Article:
For Immediate Release:

Films raise questions about the aftermath of terrorist attacks, tradition and village life in a post-modern world.
“Never forget”—even when the questions about who, how, when, and why remain unanswered. This is the message that filmmaker Olga Stefanova put forth in her documentary film, Beslan: The Right to Live. The film returns to Beslan, the tiny town in Southern Russia thrust briefly into the international spotlight when, in September 2004, more 300 people were killed and over 1000 held hostage in a school gymnasium in an apparent terrorist action against the Russian Federation. In a story that will be familiar to New Yorkers, the people of Beslan have returned, after two years, to the normal rhythm of their lives, in spite of lingering questions about the nature of the attack. 

The film is one of three selected by an international committee of nominators to be screened in New York this summer as part of the Open World Cultural Leaders Program, which, facilitated by CEC ArtsLink, enhances cross-cultural communication between the US and Russia through the arts. 

Stefanova, along with two other filmmakers and one film curator, will travel to the US this June, attend the Robert Flaherty Film Seminar (RFS) in upstate New York, and spend five days in New York. The program seeks to benefit the filmmakers’ careers— while at RFS, they will meet with filmmakers from around the world, and in New York, with film experts and festival organizers— and to provide an opportunity for the Americans to view independent documentary films from Russia. 

In addition to a screening on site at RFS, the films will be shown in New York at Anthology Film Archives on July 1st at 7:30pm. The screening is free and open to the public, and will be followed by Q&A with the filmmakers. To attend, please RSVP to Elena Ryabova at 

Three films will be featured at the screenings. They are: 

PHANTOM OF EUROPE, by Igor Morozov; 2007, 26 min. 
Rising out of the plains of small town Russia stands… The Eiffel Tower?!? In this charming film, Morozov explores the cadences of village life in a region of Russia know to locals as “Little Europe”. 

CHILDREN OF THE GREAT LAKE, by Anastasia Tarasova; 2006, 25 min. 
On the Northern shores of Lake Baikal, in one of the world’s most stunning natural environments, a village struggles to find hope for the future after its economic mainstay, the construction of the vast Baikal-Amur Railway connecting Siberia to the Russian Far East, has been completed. 

BESLAN. THE RIGHT TO LIVE, by Olga Stefanova; 2006, 44 min. 
Filmmakers return to Beslan, the site of the 2004 hostage crisis where over 1000 people were held in a school gymnasium, and more than 300 died. What remains for residents after the world has moved on? 

This is the third year that CEC ArtsLink has partnered with RFS to deliver this program, with support from the Open World Leadership Center at the Library of Congress and the National Endowment for the Arts. Saint Petersburg filmmaker Nadezhda Bolshakova, who participated in the 2007 residency, wrote, “the program not only broadened my professional horizons, but also changed my mentality and attitude towards America – its culture and people from the arts community – toward the positive.”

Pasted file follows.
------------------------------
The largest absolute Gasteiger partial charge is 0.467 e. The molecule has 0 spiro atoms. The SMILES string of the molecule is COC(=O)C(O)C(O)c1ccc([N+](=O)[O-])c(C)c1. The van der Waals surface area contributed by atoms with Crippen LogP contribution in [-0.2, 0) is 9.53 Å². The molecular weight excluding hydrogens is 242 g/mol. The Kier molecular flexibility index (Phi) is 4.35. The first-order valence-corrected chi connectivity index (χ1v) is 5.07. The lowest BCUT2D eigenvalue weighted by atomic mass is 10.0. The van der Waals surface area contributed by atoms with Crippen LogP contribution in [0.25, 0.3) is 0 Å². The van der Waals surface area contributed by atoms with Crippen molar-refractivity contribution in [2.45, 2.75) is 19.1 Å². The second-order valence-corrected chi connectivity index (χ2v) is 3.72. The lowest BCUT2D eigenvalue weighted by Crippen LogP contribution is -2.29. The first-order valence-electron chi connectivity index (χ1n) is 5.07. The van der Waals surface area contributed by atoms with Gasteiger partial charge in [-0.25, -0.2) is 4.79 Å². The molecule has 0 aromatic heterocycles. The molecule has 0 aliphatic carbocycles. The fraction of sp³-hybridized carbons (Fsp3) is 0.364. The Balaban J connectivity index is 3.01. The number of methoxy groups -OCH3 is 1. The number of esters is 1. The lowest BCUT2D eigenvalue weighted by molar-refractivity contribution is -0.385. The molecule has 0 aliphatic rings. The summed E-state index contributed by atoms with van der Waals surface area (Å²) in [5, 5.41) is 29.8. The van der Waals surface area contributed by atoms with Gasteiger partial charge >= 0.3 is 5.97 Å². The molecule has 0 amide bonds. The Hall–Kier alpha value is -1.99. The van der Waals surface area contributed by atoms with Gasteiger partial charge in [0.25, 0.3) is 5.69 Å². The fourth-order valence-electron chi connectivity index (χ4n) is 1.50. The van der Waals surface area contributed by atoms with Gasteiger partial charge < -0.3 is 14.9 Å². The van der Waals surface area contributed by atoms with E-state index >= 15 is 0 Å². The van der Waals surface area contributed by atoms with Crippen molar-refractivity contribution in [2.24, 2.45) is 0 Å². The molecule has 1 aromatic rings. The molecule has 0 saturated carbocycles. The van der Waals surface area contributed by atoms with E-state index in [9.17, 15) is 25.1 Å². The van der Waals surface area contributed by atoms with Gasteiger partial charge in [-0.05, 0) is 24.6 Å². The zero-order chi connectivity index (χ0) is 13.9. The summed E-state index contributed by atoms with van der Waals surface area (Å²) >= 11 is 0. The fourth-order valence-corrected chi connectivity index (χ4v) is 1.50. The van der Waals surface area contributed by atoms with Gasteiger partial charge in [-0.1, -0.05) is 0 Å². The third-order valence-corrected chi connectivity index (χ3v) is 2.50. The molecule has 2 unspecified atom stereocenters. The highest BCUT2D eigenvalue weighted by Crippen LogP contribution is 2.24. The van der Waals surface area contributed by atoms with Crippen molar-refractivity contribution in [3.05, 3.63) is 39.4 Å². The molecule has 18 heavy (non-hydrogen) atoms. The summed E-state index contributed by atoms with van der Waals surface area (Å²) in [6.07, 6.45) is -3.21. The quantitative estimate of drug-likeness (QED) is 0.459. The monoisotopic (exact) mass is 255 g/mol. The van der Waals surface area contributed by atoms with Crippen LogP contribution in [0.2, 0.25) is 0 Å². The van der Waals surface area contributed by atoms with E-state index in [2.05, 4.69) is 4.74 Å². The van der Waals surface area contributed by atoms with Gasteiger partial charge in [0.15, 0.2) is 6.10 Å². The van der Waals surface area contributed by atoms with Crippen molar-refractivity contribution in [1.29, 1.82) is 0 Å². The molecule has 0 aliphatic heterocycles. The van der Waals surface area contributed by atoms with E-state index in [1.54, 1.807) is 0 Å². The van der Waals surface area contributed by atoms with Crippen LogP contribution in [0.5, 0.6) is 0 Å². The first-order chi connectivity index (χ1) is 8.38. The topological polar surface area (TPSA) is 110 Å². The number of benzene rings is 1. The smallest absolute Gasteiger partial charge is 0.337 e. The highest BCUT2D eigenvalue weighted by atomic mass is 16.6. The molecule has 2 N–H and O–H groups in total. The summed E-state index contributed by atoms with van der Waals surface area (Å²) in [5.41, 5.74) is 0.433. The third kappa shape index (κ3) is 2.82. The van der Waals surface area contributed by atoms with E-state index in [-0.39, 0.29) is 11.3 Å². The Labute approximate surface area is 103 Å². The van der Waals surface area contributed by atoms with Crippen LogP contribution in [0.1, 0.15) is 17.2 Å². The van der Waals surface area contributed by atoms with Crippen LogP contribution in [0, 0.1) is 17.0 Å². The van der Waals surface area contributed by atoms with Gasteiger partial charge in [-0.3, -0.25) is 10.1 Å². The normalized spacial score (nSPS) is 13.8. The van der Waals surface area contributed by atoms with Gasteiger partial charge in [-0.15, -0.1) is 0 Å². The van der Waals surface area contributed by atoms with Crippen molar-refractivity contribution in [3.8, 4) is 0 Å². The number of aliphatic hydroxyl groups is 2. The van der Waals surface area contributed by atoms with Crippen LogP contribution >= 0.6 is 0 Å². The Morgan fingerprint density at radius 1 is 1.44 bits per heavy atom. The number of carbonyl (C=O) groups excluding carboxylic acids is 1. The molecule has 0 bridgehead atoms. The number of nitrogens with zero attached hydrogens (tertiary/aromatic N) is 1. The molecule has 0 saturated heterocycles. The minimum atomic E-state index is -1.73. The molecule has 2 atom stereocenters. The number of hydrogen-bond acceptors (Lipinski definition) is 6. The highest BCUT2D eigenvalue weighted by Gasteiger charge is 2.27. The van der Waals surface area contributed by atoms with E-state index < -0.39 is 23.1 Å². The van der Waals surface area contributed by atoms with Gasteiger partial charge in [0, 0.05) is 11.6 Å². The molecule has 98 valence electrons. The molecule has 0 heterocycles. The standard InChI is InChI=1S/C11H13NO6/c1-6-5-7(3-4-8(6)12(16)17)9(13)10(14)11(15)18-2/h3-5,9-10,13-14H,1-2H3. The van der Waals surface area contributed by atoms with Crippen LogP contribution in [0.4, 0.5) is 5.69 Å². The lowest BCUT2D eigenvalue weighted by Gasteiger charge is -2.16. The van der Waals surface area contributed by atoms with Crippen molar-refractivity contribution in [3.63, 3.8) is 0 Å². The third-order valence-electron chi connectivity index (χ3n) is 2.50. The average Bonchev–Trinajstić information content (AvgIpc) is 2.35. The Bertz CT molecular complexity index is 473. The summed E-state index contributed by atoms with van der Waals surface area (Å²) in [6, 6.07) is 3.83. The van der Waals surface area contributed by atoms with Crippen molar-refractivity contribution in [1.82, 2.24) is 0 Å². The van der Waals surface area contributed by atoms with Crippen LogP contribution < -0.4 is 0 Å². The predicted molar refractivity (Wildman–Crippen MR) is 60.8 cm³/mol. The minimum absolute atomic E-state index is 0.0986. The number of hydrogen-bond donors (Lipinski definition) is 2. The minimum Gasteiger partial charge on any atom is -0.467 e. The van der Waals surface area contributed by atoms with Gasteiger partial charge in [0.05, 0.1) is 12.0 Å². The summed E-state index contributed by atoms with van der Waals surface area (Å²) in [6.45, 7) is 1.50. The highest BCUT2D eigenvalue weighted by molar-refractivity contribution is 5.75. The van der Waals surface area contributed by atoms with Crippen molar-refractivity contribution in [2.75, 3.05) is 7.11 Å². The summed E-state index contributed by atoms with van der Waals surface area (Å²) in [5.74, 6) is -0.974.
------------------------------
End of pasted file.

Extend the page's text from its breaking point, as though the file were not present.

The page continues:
Margaret Dikovitskaya, author of Visual Culture: The Study of the Visual after the Cultural Turn, has attended past film screenings presented in conjunction with this program, often inviting guests who might otherwise have not ever been introduced to Russian culture. “As an art historian who grew up in Russia,” she writes, “I would like to stay informed about the recent developments in the art world; I am grateful for the opportunity to meet young filmmakers from Russia and learn more about what they are doing or, as Russians say, "what air they are breathing." [This] program affords such a chance to all New Yorkers.” 

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International Film Seminars, Inc. (IFS)/ Flaherty is a non-profit organization dedicated to the worldwide advancement and development of independent films, videos, and other movie-image arts by generating professional dialogue and insights into the art and content of the moving image, establishing education programs for youth and presenting innovative movie-image works at seminars, festivals, schools and universities. 

CEC ArtsLink, through a multi-faceted program of cultural exchange, serves to create and sustain constructive, mutually beneficial relationships in the arts between the United States and Eastern and Central Europe, Russia, Central Asia and the Caucasus. Working with artists, arts organizations and community-based groups, CEC ArtsLink provides an essential structure for ongoing dialogue, contributing to a culture of openness and trust between nations. 

Open World’s Cultural Leaders Program aims to forge better understanding between the United States and Russia by enabling emerging Russian leaders in the arts to experience America’s cultural and community life, and to work with their American counterparts. Support for the cultural program is provided through partnership and funding from the National Endowment for the Arts. Open World is a unique, nonpartisan initiative of the U.S. Congress. Delegates range from judges to mayors, from innovative nonprofit directors to experienced journalists, and from political party activists to regional administrators. Over 11,000 Open World participants have been hosted in all 50 U.S. states since the program’s inception in 1999. 

For more information about the visiting filmmakers, please visit, or email Advance copies of the films (DVD format) available for press reviewers upon request.